In BriefThe molecule sticks to faulty proteins and stops them forming toxic clusters in the brain.
- A key step in the development of Alzheimer’s and other degenerative diseases is the accumulation or “nucleation” of misfolded proteins – known as amyloid fibrils – that do not disperse or dissolve away but form toxic clusters and help the disease spread in the brain.
- The molecule that the international team has discovered is a chaperone called Brichos that sticks to threads of amyloid fibrils and stops them coming into contact with each other, thus breaking the toxic chain reaction.The study shows that Brichos effectively blocks secondary nucleation and stops the chain reaction that speeds up Alzheimer’s disease.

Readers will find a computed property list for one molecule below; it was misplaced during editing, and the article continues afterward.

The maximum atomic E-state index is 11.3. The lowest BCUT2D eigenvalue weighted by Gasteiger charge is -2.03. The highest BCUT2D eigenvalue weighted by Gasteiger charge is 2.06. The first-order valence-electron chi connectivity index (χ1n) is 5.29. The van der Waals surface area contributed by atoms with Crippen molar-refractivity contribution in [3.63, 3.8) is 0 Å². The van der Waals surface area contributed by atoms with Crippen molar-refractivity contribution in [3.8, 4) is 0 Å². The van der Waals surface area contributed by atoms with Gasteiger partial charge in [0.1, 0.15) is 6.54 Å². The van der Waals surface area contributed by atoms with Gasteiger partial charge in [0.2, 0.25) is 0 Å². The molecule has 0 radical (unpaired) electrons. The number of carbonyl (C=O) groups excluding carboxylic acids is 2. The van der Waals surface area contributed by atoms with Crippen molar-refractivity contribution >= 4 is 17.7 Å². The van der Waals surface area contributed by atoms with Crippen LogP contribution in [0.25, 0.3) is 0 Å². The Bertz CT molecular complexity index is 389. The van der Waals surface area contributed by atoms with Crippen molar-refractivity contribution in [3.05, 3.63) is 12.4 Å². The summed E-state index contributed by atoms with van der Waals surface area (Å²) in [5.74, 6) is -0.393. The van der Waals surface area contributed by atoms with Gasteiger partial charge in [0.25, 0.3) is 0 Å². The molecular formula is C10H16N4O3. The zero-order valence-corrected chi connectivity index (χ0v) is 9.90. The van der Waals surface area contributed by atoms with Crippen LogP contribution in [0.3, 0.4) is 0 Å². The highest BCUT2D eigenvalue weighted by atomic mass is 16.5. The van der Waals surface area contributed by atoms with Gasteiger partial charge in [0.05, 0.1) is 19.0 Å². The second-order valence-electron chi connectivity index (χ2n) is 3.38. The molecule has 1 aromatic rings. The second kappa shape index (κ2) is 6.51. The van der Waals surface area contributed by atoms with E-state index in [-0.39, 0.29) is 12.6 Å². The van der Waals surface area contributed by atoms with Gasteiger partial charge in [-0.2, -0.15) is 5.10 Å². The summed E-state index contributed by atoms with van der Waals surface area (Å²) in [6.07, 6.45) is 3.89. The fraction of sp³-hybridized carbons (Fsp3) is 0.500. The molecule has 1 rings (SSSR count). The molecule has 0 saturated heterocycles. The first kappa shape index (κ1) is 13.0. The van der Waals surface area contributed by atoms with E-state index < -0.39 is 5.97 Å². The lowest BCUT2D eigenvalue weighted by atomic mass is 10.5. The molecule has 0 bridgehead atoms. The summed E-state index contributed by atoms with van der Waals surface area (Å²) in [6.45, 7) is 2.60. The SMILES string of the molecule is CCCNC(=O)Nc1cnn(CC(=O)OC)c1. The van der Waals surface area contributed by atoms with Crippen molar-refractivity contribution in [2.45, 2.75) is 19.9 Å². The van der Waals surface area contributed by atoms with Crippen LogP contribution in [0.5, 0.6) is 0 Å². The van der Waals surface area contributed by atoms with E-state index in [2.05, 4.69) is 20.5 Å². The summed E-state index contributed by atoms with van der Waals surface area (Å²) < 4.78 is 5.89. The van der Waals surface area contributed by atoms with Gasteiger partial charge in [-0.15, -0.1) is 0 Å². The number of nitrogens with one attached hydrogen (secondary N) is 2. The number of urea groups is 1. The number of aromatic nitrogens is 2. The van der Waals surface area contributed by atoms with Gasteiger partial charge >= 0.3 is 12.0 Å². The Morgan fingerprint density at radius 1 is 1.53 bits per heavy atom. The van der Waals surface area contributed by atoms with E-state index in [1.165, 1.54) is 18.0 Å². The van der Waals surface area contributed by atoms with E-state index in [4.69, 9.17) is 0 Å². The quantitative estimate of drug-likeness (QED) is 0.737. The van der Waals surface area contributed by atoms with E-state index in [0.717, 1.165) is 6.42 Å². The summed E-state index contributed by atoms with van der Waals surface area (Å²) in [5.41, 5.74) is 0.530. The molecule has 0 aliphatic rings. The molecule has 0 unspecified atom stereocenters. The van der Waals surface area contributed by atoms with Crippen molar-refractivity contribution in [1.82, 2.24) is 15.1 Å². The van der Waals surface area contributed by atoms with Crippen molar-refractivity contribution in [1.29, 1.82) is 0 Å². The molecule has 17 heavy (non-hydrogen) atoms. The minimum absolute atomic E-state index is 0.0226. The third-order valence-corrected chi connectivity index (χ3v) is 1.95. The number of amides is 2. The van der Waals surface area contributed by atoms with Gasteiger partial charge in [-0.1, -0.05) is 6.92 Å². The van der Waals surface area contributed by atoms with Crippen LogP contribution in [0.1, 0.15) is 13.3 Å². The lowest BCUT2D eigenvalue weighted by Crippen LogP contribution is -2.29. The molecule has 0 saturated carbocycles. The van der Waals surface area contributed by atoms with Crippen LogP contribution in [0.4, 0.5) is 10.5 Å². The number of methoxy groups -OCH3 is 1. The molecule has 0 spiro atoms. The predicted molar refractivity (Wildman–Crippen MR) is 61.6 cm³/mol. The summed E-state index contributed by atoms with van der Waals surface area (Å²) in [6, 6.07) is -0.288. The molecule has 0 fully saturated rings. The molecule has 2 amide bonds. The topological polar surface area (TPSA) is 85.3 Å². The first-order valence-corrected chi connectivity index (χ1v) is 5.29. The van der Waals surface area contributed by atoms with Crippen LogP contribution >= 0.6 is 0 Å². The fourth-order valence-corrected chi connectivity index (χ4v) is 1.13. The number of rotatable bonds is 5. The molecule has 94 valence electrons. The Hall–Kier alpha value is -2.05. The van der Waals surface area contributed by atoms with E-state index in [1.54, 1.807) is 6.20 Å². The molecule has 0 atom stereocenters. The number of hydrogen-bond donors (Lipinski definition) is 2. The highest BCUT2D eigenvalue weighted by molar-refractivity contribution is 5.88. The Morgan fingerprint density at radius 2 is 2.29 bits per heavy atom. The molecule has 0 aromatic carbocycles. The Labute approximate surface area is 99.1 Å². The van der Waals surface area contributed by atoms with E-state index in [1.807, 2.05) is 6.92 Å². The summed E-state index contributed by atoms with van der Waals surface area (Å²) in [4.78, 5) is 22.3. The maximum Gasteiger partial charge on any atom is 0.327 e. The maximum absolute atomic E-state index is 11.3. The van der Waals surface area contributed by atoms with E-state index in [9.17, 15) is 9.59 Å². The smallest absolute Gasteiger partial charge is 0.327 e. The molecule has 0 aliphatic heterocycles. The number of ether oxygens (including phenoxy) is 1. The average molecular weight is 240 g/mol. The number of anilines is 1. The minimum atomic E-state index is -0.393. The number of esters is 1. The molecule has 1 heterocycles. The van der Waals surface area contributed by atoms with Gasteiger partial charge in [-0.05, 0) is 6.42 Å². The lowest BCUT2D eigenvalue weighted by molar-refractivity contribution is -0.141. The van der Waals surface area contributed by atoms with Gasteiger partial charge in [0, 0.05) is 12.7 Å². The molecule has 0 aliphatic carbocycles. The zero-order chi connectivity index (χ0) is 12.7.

- In humans, Brichos helps proteins avoid misfolding. Lab tests showed that when the chaperone encounters an amyloid fibril, it binds itself to sites on its surface forming a coating that stops it helping other proteins to misfold and nucleate into toxic oligomers.